If you’re a British visitor to Tenerife, don’t be too alarmed if you’re surrounded by a posse of smiling locals who want to throw their arms around you and give you a big hug. They’re only following the instructions of the Tenerife Government and President Carlos Alonso (below left with the President of the Canary Islands, Fernando Clavijo).
Give a Brit a big warm hug is an initiative which was implemented in July to reassure British visitors that no matter what happens following June’s EU referendum vote, the friendly Tenerife welcome they’ve been used to over the years will remain exactly the same.
We were in a tiny hamlet on Corsica when the result of the referendum was announced. Corsica was an interesting place to be as the people are known for their strong personalities. The guy who drove us from the airport to our hotel, a French mainlander who’d made his home on the island, had told us Corsicans were a friendly bunch… as long as we steered clear of politics.
On the Friday night following the election result we ate in the only bar in the village, run by a ‘hard as nails’ looking Corsican. When he saw us the first words out of an unsmiling mouth were an accusing “Brexit?”
Luckily I had a get out of jail free card to hand. I shrugged and answered “Je suis ecossaise.”
It worked. His face broke into an understanding smile. And it worked every time the question was asked afterwards, keeping political discussion to a minimum.
Returning to Tenerife I saw a Tweet from President Carlos Alonso about the ‘abraza a un británico’ (hug a Brit) campaign, then the press release came through with the details.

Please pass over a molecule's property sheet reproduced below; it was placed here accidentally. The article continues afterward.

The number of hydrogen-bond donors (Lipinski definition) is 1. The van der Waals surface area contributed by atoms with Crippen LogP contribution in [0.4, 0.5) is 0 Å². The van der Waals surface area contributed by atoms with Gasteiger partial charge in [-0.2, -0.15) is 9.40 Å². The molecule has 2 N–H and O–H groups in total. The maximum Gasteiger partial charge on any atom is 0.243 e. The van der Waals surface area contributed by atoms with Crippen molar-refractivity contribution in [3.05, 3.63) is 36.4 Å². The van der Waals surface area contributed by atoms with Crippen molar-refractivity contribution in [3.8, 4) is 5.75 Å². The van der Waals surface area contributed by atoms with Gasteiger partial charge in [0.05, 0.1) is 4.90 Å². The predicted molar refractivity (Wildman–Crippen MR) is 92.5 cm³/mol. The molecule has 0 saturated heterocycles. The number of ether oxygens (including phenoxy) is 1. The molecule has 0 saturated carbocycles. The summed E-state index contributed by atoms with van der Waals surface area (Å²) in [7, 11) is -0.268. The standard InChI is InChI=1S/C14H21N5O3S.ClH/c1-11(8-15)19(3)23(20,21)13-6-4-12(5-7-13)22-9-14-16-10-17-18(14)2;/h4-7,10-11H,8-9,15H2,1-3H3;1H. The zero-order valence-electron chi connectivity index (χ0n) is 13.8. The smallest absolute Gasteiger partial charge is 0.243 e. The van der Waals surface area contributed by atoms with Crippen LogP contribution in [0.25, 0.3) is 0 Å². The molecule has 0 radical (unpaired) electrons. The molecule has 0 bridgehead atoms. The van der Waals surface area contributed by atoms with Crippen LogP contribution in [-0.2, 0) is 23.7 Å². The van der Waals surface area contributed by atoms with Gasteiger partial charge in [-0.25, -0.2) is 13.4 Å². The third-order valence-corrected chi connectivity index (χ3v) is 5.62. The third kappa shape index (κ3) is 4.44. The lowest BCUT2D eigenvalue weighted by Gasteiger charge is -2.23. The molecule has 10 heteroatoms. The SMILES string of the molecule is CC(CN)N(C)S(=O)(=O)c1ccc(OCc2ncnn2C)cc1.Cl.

British custom is vital to the economy of the island, Brits make up 34% of annual visitors. To immediately reassure British visitors they were as welcome as ever was a smart move, a sensible move. It was also the right thing to do. Tenerife has had a relationship with Britain that stretches back to the early days following the conquest of the island. There are stories which claim the island owes its flag to the influence of a powerful Scottish merchant in Santa Cruz. There are even quite a few Canario words which owe their existence to early British visitors/settlers.
The Tenerife Government wanted to reassure British visitors that Brexit wasn’t going to change that relationship. When I read that first Tweet I immediately thought it was an admirable step to take.
What does ‘abraza a un británico’ actually involve?
The idea is that locals find a willing Brit and take a photo with them, together with a specially designed logo – a Union Jack inside a heart with Tenerife and #bigwarmhug written above and below the heart. The picture is then posted on a social media channel (Twitter, facebook, Instagram, Youtube) in order to send out a strong, clear message of friendship.
The actual campaign started on 8 July and so far there have been images on Instagram (attracting 7000 ‘likes’), videos on Youtube and posts on facebook and Twitter, including plenty from local politicians, hotels and businesses as well as ordinary people, which have reached over 2 million people.
Although it’s a serious campaign, it’s also one which is being conducted in a light-hearted manner.
The funniest Tweets I saw were published on 25 July, the anniversary of the date Nelson was defeated at the Battle of Santa Cruz. One read #Brexit de Nelson #bigwarmhug.
Not everyone has quite understood the rationale for the campaign. One Norwegian fan of the island, clearly feeling a bit unloved and wanting a hug herself, questioned “is it only British visitors who are welcome?”
The answer is clearly a big no. But we’re the country in a confused state of uncertainty at the moment and in dire need of a hug or two. Maybe not all of us deserve that hug though, which is all I’m saying about my personal feelings.
The funny thing is that in the week we were in Corsica following the referendum we were asked about it more times than in the three weeks since we returned to Tenerife. We’ve been to bars, restaurants and local fiestas and only one person has posed the question “Brexit?”
It was my French neighbour. And my reply was a shrugged “Je suis ecossaise.”
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